A question from David Baldner of Channelview, TX:
Nat'l. Endowment for the Arts
Will anyone, journalist or politician, have the courage to ask the following questions:
1. In awarding grants, are we giving our government the ability to "define" art, and does that ability to define art provide a forum for censorship?
2. Is there a time in history that shows that the arts benefited from government support?
3. Does the wealth generated by current professional artisans (actors, musicians, and others) have a place in supporting struggling artists to remove the government's role in the arts?
4. Did Shakespeare, VanGogh, daVinci, Tchaikovsky, Beethoven, Bach, Twain, Hemingway, or countless others receive government help?
Rep. Shimkus responds:
1) It is true that whenever government selects the winners of grants on a subjective basis it is de facto endorsing some forms of art over others. This is not censorship because the government is not prohibiting the expression of ideas or viewpoints. However, one can make a valid argument that the government's ability to influence art through this funding process may give it too much input into the content of art in America.
2) There were periods of time when the arts benefited from government financial support. I believe that the government directly supported the arts in the classical Roman period, the Renaissance period in Italy, and the Eighteenth Century in France. It is also true that some of these times, while golden ages in the arts, were times when the average citizen of these countries lived a subsistence lifestyle while government funds went to artists whose art work was enjoyed mainly by the wealthy aristocracy.
3) I believe that you may have a good point here, David. Some Hollywood stars make as much as $10 million to $20 million per movie. It does seem a little unseemly for workers in Texas or Illinois to be funding artists in New York and San Francisco when thousands of movie stars, rock stars and models are multi-millionaires and are doing very little on their own to support the arts about which they profess to be so concerned.
4) I am not sure which of these artists, if any, received government support.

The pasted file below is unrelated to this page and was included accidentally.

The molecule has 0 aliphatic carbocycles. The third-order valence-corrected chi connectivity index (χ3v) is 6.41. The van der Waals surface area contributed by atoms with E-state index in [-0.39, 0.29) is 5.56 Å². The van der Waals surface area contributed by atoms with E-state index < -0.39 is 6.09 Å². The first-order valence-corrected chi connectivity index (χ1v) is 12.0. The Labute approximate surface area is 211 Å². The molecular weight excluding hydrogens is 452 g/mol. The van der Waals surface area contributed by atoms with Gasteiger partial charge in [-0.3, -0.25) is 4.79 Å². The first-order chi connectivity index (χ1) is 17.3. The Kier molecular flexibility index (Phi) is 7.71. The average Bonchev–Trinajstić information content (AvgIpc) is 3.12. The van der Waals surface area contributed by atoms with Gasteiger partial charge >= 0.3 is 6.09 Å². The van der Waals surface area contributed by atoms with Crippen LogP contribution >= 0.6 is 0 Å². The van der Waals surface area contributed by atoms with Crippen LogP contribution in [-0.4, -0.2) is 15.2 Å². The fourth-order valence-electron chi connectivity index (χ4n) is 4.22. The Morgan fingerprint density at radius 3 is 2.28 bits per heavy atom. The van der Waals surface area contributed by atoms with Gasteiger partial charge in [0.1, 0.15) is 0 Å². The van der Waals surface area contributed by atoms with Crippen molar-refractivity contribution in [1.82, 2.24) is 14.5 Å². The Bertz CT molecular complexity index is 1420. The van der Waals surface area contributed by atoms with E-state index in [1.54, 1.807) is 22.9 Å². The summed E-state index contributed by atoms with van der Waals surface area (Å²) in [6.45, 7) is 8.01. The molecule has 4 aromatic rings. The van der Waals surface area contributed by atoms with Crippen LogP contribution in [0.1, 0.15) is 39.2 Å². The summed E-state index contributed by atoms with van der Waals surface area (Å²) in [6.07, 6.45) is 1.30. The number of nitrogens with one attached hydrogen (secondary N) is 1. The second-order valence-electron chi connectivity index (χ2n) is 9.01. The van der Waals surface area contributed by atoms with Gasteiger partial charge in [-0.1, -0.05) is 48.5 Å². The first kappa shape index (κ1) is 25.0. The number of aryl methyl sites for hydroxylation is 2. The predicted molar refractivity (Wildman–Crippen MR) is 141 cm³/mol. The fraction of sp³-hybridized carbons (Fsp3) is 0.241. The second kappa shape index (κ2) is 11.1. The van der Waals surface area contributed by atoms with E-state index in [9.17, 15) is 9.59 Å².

Rep. Allen responds:
1. Rather than censorship, the NEA assures that diverse, sometimes
unpopular voices are heard. I believe that the arts and humanities are
vital to our free society as the incubators of open expression and
2. Throughout history the arts have received government support, from
the pharaohs seeking immortality through monumental building projects to
the Greeks celebrating their notion of government by the people, the
"demos," in the art of the Acropolis to the murals, statuary and
literary quotations found in every American public building from The
Capitol in Washington to David's local post office in Texas.
As a former president of the Portland Stage Company, I've seen firsthand
how a tiny amount of federal funding helps to support local efforts.
Maine is a small state. The NEA has played a major role in helping us
achieve innovative arts programming. NEA support spurs the local
economy. In Portland, for example, over 150,000 people visit the
Children's Museum of Maine each year. While there, they eat in our
restaurants, shop in our stores and access our public transportation
system. In rural Maine, small amounts of NEA funds help musical,
theatrical and other performing groups brighten our communities.
3. I strongly support a progressive tax system, assuring that those who
are more able to afford it bear a higher tax burden than those whose
incomes are more modest. To the extent that our tax system remains
progressive, those who have wealth- whether they are actors and athletes
fortunate enough to earn great wealth from their talents or Wall Street
speculators who reap an enormous windfall from the stock market -will
contribute more, proportionately, to support the arts.
4. As I recall, DaVinci enjoyed the patronage of King Francis I of
France and several rulers of Italian city-states; Shakespeare wrote his
plays for an acting company sponsored by the Duke of York, later King
James I; and Bach's Brandenburg Concertos were written under patronage
from the Elector of Brandenburg. More recently, in this country,
President Theodore Roosevelt, known for cleaning up the "spoils system"
in the federal civil service, arranged a government job for poet Walt
Whitman whose work he admired. While I am not aware of any government
support for Ernest Hemingway, I know that thousands of his
contemporaries including William Faulkner and Theodore Dreiser
participated in arts projects funded by Franklin D. Roosevelt's Works
Unfortunately, in most of those historic examples, the government
support generally came with a string attached: the recipient had to be a
propagandist for the patron. Anyone who has read Shakespeare's
"histories," for example, receives a heavy dose of Tudor and Stuart
What is different, and I believe better, about the NEA is that it is
government seed money without censorship and control. Is the NEA
perfect, no? Can it be made better, yes? Out of over 112,000 grants
awarded during the past 30 years, 45 have proven controversial. But, on
balance, the NEA effectively keeps politics out of the process.
Continue to next question...